If you think California has no fall tale to tell and that the only way to see the splendor of autumn’s breathtaking foliage is in New England, John Poimiroo has some good news for you. Not only does California’s landscape embrace the fall season, but it also has the country’s longest autumn season and the most magnificent and colorful colors.
“People who live on the coast and claim that California doesn’t have autumn color don’t go outside their area,” Poimiroo adds. The reason why Poimiroo started his website, which reminds us that “Dude, autumn happens here, too,” in 2009 was due to fallousm denial.
Poimiroo was based in Mono County, Eastern Sierra, and was astounded by the brilliant colors of autumn. He considered building a website for Mono County but decided that there would be a greater appeal if he allowed California to participate.
Color spotters, or site visitors, upload photographs they’ve taken around California, as well as the dates and places where they were taken. Poimiroo then compiles a daily list of sites with their peak color times and a road map of where to find autumn foliage.
A key indicates where the exhibit is currently, which areas are approaching or have reached their peak, and where it will conclude in the year. We’re not talking about a few faded leaves here and there.
“California has the most colorful autumn in the United States, with the longest and widest variety of colors,” Poimiroo adds. “It’s also the most dependable.”
According to him, you only have two weeks to see the spectacle if you plan a trip to New England to view the leaves change. If you’re a few days off or climate change has its way, you may miss it entirely. In California, if one region misses it, there’s another ready to go in another part of the state.
California’s leaf-changing show lasts from early September to late November, according to Poimiroo. The location and timeliness of seeing the changing leaves will determine whether you see them. The bright hues begin to change in September at the higher altitudes, around 10,000 feet. If you don’t see them, Poimiroo advises going down a level. Autumn takes about three months to reach sea level, so the brilliant colors arrive in the Bay Area around November.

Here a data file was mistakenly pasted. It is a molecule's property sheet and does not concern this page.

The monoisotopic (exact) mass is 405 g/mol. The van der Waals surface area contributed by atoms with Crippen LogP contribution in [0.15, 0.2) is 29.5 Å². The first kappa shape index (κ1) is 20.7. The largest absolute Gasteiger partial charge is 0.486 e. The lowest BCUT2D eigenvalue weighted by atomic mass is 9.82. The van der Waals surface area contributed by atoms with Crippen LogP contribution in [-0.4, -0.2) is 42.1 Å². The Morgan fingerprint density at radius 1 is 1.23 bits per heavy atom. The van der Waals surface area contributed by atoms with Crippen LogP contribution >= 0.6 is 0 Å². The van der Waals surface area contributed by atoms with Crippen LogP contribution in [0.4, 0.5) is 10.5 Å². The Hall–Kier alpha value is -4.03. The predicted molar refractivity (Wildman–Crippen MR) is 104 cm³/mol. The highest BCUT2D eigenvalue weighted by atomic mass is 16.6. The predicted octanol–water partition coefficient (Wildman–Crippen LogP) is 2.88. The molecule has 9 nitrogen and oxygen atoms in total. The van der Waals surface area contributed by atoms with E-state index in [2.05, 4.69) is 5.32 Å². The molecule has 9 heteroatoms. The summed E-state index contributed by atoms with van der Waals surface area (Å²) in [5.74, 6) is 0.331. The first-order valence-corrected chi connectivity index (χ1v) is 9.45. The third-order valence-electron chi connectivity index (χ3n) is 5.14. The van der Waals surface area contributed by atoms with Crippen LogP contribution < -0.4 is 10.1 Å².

Wildfires, of course, are able to do a lot of damage to the environment. Last year, Greenville was a popular destination. This year, the Dixie fire consumed most of the town and nearby regions. The forests will return, according to Poimiroo, and the state is so large and varied that there are still many things to see. Choosing his favorite leaf-peeping locations is comparable to choosing his dearest child, according to Poimiroo, but there are five that should not be missed.
Inyo County’s Bishop Creek Canyon
Peek peak: Around the middle of September
Bishop Creek begins near Mt. Whitney, where it pours down the eastern slope of the Sierra Nevada before making its deep plunge into Bishop and the Owens Valley. The foliage in this area is also a beautiful shade of green.
Mono County’s June Lake
Peak: During the first two weeks of October
Poimiroo refers to June Lake as “picture perfect,” with aspen-lined lakes. Colorful diversity is available via the various surrounding bodies of water, streams, and trails.
Plumas County, Quincy
If you’re searching for New England, Quincy is a decent replacement. It also features some uncommon — for California — trees, including rows of sugar maples planted by East Coast gold miners who gave up on striking it rich and instead adopted homesteading.
Yosemite National Park
Peak: Mid-to-late October to early November
Quaking aspen, dogwood, sugar maple, bigleaf maple, ceanothus, white alder, and black cottonwood are just a few of the trees that can be found in Yosemite National Park. Despite the fact that many color spotters appreciate the park for its “Halloween trees,” which feature black oaks with vivid orange leaves
In the Bay Area
Peek peek: November
By the time the 11th month comes, lots of people have given up on fall. But that is when the colors are best at this altitude. Poimiroo recommends exploring Walnut Creek, Danville, Berkeley, and other places in California with beautiful views.
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